The Storage Team Blog about file services and storage features in Windows and Windows Server.
This post is a part of the nine-part “What’s New in Windows Server & System Center 2012 R2” series that is featured on Brad Anderson’s In the Cloud blog. Today’s blog post covers storage management through SMI-s and how it applies to the larger topic of “Transform the Datacenter.” To read that post and see the other technologies discussed, read today’s post: “What’s New in 2012 R2: IaaS Innovations.”
Although my day job is no longer working on SMI-S, I did want to let folks know that a lot of work went into the Standards-Based Storage Management Service (aka Storage Service) in the upcoming Windows Server release. Here are the highlights:
Discovery - Discovery is what happens when you register (Register-SmisProvider) or update (Update-StorageProviderCache): the storage service tries to find out as much information as you wanted (there are four levels of discovery) and that information resides in the service’s cache so you don’t need to constantly go out to the provider to get the data. In Windows Server 2012, the way the information was discovered was through “walking the model”, which is to say, starting with an object and then following associations to get additional information. Unfortunately, this can take a long time on all but the smallest storage configurations.
For Windows Server 2012 R2, the mechanisms have been changed. Instead of model-walking, the service will do enumerations of objects and then figure out (in memory) how they inter-relate. This turns out to decrease discovery times up to 90%! We worked with vendors to make sure providers will work well with this change, and for some of those vendors, you will need to get updated providers.
Updates (through Indications) - I recently blogged about the indication support for SMI-S. The internals of this are much improved in Windows Server 2012 R2 and more provider changes will be caught through indications so that rediscovery won’t be needed as often. The information in the older blog still applies, except that the firewall rule will already be in place (the provided script will still run unchanged).
Secure connections (using HTTPS) - In my first posting, I advised against using Mutual Authentication with the storage service. For Windows Server 2012 R2, this has been improved. This applies to indications as well as normal SMI-S traffic. Follow the Indications blog for configuration information (you need to have the certificates in place). Not all providers will work well with mutual auth. I will post more about security in the near future.
Resiliency Settings - When creating pools and volumes using the Storage Management cmdlets, you could easily specify various parameters that were just never going to work. SMI-S is too generic here. This has been simplified - stick with vendor defined settings and you should be fine. For Windows Server 2012 R2, we’ll give you an error if you try to override any of the parameters.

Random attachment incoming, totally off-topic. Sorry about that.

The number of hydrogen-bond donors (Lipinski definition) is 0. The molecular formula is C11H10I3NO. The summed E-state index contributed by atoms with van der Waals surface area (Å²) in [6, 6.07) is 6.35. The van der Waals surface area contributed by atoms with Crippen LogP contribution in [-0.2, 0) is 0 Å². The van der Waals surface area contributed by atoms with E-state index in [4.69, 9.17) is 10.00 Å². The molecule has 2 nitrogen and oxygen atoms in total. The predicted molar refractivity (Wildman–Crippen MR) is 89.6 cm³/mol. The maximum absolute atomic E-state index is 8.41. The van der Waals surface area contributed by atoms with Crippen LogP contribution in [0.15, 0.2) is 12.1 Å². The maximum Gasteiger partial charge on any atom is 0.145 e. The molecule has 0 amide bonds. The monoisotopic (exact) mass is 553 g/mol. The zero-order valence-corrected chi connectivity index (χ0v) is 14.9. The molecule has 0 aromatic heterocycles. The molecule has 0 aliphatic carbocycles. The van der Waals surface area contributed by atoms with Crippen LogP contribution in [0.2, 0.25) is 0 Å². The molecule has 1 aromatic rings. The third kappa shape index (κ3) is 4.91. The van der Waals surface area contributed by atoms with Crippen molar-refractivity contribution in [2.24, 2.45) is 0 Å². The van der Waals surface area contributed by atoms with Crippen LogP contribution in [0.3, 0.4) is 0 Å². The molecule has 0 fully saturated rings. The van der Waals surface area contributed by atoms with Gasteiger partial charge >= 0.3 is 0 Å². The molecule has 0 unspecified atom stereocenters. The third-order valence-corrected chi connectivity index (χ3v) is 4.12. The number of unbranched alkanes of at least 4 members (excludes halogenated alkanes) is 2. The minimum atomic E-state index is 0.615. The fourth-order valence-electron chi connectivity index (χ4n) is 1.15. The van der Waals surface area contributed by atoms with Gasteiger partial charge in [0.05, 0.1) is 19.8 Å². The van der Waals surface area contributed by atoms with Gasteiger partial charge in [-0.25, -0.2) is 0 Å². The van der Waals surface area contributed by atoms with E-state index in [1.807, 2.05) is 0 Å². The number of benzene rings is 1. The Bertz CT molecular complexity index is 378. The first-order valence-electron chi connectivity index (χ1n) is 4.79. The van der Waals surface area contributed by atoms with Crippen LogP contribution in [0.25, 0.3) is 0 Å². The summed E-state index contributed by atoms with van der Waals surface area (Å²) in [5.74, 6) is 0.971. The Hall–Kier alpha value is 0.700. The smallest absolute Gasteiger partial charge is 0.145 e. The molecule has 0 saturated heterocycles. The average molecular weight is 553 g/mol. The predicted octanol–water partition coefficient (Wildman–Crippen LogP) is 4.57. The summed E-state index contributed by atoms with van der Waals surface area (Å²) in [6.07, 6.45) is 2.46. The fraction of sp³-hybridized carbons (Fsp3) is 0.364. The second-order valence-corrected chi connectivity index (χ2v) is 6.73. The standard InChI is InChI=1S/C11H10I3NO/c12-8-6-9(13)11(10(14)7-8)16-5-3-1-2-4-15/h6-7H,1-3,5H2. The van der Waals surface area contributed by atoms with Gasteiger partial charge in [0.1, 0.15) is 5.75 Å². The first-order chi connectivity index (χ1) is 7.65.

Pull Operations - One of the efficiency improvements is to change how enumerations are done by using a newer mechanism called “pull” operations. (You can read more about this here.) This allows chunking of the data coming back from the provider, and generally will lower the memory required on the provider side for large configurations. This works now with EMC providers; others will update in the future. To enable pull operations, you will need to modify the registry value
HKEY_LOCAL_MACHINE\Software\Microsoft\Windows\Current Version\Storage Management\PullOperationCount
Set it to something like 100 which tells the provider to send 100 instances of a particular class at a time. Through PowerShell, this would look like:
To turn it off, just set the value back to 0. (Leaving it enabled for a provider that does not support pull operations will only cause a small performance degradation so you might want to leave this set if you have more than one provider and either supports pull operations.)
Registering a provider - You can now register a provider that does not have any arrays to manage (yet). An Update-StorageProviderCache cmdlet will find any new devices at a later time. More significantly, if for some reason the provider lost contact with an array, this would result in errors that could be difficult to recover from.
Node/Port address confusion- In Windows Server 2012, we had these defined backwards from what is mandated by standards or used by things like the iSCSI initiator. This has been corrected but may require provider updates because we found some bugs in existing implementations.
Snapshot/Volume deletion - Under some conditions, it would not be possible to delete a volume or a snapshot. For example, we sometimes thought a volume was exposed to a host when it wasn’t, or a snapshot was in the wrong state for deletion. This has been improved.
Snapshot target pool - Specifying a -TargetStoragePoolName for snapshots is now supported, that is, if the provider/array allows it. However, be careful when you have more than one array with pools of the same name (which might be common).
Masking operations. There have been cases where masking/unmasking operations can take a long time to complete, particularly when SC VMM issues multiple requests in parallel; these could result in timeouts. Also with the current SMI-S model, masking operations performed by Windows might require multiple method calls to providers. Windows Server 2012 R2 now uses jobs for such operations instead of making all masking operations synchronous.
To see all of the posts in this series, check out the What’s New in Windows Server & System Center 2012 R2 archive.